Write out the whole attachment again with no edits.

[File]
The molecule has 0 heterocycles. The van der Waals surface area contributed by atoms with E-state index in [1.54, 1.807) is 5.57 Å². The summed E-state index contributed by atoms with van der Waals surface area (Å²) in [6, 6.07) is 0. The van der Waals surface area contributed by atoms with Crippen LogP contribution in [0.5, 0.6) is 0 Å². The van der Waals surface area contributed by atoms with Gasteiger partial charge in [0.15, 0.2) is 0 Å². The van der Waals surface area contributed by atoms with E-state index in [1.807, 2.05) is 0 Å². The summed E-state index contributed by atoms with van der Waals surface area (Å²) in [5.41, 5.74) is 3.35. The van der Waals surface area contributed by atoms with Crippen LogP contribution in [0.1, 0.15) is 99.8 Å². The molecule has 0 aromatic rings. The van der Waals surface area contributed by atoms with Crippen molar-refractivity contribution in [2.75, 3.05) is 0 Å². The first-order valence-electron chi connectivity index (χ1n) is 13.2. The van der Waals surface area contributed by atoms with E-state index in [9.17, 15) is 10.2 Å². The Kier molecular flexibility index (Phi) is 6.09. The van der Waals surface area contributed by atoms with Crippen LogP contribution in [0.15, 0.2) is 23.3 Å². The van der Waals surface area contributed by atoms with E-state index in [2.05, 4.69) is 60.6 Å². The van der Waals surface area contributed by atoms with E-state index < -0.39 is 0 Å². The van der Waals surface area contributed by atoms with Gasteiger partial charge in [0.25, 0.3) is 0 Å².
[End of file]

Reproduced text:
The molecule has 0 heterocycles. The van der Waals surface area contributed by atoms with E-state index in [1.54, 1.807) is 5.57 Å². The summed E-state index contributed by atoms with van der Waals surface area (Å²) in [6, 6.07) is 0. The van der Waals surface area contributed by atoms with Crippen LogP contribution in [0.5, 0.6) is 0 Å². The van der Waals surface area contributed by atoms with Gasteiger partial charge in [0.15, 0.2) is 0 Å². The van der Waals surface area contributed by atoms with E-state index in [1.807, 2.05) is 0 Å². The summed E-state index contributed by atoms with van der Waals surface area (Å²) in [5.41, 5.74) is 3.35. The van der Waals surface area contributed by atoms with Crippen LogP contribution in [0.1, 0.15) is 99.8 Å². The molecule has 0 aromatic rings. The van der Waals surface area contributed by atoms with Crippen molar-refractivity contribution in [2.75, 3.05) is 0 Å². The first-order valence-electron chi connectivity index (χ1n) is 13.2. The van der Waals surface area contributed by atoms with E-state index in [9.17, 15) is 10.2 Å². The Kier molecular flexibility index (Phi) is 6.09. The van der Waals surface area contributed by atoms with Crippen LogP contribution in [0.15, 0.2) is 23.3 Å². The van der Waals surface area contributed by atoms with E-state index in [2.05, 4.69) is 60.6 Å². The van der Waals surface area contributed by atoms with E-state index < -0.39 is 0 Å². The van der Waals surface area contributed by atoms with Gasteiger partial charge in [0.25, 0.3) is 0 Å².